Classroom Conversations

Classroom Conversations


Some children are natural born conversationalists.  You know these children.  You usually have to read "Lacey Walker Non Stop Talker" to them.  Some children are not talkers.  They would prefer to sit to the side quietly and listen. These children pose a special consideration when it comes to having classroom conversations.  It is very important for all of us to discuss what we are learning.  It helps us to process information.  Children gain so much information from speaking and listening to their peers.They are exposed to alternative ideas.  Maybe their peers help them to consider new options or change their thinking.  While the children are having these conversations, they could be analyzing and synthesizing information that you taught them! The wonders of higher level thinking.

Talking about our thinking
If you have ever worked with or spoken to young children, you know the key to getting everyone to talk.  Just bring up something that interests them! This is the key to starting conversations in your class. Student interest driven learning.  At the onset of every school year we send home interest surveys.  One to the parent and one to the student.  We are most interested in the student.  We want to know what interests them.  If I have a classroom full of students who love whales, I will be sure to teach a standard with a book on whales.  Our district tried to throw a wrench into my plan this year by telling us that we have to teach from the basal. Oh the horror.  At this point, we switched our focus to how the students enjoy learning.  They are quick to tell us "I love projects where we get to create posters!"  Easy enough, we will be reading that basal story and creating posters.  The kids love telling us all about their posters and discussing their peer's posters.  After every unit we have the students give us feedback on their engagement.  Did their learning environment keep them happy? This is super easy.  Simply ask, "How did you like the project today?" They are easy to please, they just ask for more projects that I can tweak to meet their learning needs (which they may not consider).  They also understand that we can't do things their way every time, but we will do our best.



Once you have their interest, you can sneak in procedures for conversations.  This is where you give students talking stems.  Teach them how to start conversations about their learning.  Guide them in accountable talk.  Most importantly, teach them how to respect their peers.  If you are listening to a conversation in my class, you will probably hear "I like your thinking and I would like to add".  You may hear, "I appreciate your thoughts, but I respectfully disagree".  This happened in my 1st grade classes in years past and it happens in my 2nd grade class presently.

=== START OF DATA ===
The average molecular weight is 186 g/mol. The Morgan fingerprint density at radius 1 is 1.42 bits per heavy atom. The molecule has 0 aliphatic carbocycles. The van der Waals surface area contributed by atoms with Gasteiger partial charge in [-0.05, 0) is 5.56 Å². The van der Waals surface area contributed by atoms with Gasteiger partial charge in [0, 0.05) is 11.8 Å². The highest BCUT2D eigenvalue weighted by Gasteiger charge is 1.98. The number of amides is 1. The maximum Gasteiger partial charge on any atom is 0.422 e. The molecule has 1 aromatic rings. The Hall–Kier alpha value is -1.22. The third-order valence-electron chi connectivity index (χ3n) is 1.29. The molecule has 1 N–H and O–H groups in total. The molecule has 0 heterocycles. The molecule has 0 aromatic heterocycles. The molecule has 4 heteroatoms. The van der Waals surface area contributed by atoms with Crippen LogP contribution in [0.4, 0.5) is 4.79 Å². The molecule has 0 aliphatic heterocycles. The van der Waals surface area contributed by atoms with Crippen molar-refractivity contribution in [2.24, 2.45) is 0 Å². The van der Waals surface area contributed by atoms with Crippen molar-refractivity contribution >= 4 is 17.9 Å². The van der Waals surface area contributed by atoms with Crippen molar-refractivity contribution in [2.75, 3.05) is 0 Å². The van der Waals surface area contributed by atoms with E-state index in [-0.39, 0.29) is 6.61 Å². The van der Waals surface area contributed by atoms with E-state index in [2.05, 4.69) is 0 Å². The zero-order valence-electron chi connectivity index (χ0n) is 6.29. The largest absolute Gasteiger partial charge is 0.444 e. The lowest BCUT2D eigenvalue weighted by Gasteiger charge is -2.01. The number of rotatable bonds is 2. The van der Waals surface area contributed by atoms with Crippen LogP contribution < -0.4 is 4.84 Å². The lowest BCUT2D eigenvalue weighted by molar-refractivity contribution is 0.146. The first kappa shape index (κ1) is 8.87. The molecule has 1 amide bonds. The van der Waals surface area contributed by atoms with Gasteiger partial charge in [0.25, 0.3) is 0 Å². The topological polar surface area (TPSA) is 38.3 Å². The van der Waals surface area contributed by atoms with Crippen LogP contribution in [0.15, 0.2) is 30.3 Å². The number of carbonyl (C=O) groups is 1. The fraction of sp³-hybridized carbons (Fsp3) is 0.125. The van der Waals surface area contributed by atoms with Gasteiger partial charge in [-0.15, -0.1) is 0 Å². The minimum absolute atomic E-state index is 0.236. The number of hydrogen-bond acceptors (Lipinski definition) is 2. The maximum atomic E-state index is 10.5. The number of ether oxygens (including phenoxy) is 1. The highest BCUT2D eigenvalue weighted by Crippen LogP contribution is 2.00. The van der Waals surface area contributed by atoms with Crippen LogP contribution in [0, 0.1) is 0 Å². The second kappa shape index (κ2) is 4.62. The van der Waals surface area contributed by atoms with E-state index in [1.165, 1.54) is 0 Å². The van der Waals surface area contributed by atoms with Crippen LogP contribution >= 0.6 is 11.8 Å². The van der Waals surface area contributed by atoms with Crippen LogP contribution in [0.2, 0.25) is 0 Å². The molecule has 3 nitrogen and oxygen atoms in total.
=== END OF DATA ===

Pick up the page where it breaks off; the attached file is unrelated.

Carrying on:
If you don't already hear these conversations in your class, here's how you can get started.

1.  Plan super engaging lessons that your kids will love to talk about.

2.  Discuss why conversations are important with your class.  Make sure to relate it to why it is important to the student.

3.  Set procedures and guidelines for conversations for the students.  

4.  Give the students talking stems.  Start with basics that they can use for everything.
I agree with you because…
I disagree with you because…
I like your thinking and would like to add…

5.  Once they have the basics down you can add on to their thinking stems.  Consider giving them specific stems that go well with their learning topic.

If you need more direction or want the lessons and materials all ready for you, just click on the picture below to link to my store.





Chinese New Year



Chinese New Year is a wonderful opportunity to bring engaging learning into the classroom! There is plenty of time for you to gather materials and make your lesson plans come alive for your students.  The books shown above are wonderful books to teach your students in k-2 key details about Chinese New Year.  The Dancing Dragon pulls out to show a huge 4' long Dragon Parade.  I've yet to find another book that captivates students the way that The Dancing Dragon does when you pull out the dragon pages.


Legend states that Buddha called all of the animals together to meet on the new year.  Twelve animals showed at the meeting and Buddha named a year after each one.  People born in these years are said to have the traits of the animals from their year.




During the new year, people wear red and celebrate.  One of the celebrations is the lantern festival.  People join together with family, friends and their community to celebrate the lantern festival.  There you will find beautifully decorated lanterns lit in a night parade.


 The highlight of the lantern festival is the dragon dance.  Elaborate dances are put together with dazzling costumes.  Firecrackers are lit to celebrate the new year.


Every year we read books about Chinese New Year in my class.  After we read about the new year, we make our own red lanterns and then we put on our own parade.  One student is selected to lead the parade with a paper mask that I made.  The rest of the students line up behind the leader with their arms on the person's shoulders in front of them.  I throw my red blankets over them.  They don't care that there are snowmen on them.  We dance through the classroom stepping on bubble wrap for firecracker sounds.  This is an excellent engagement activity.  Afterwards the kids are ready to read more books closely and respond to text dependent questions.  I only wish that we could teach this way every day!

Above you will find a freebie that I'm offering you to compare the Chinese New Year to the North American New Year.  (I didn't want to leave out my geographical surrounding friends!)  If you find yourself short on time and would like more lesson suggestions and materials click on the link below.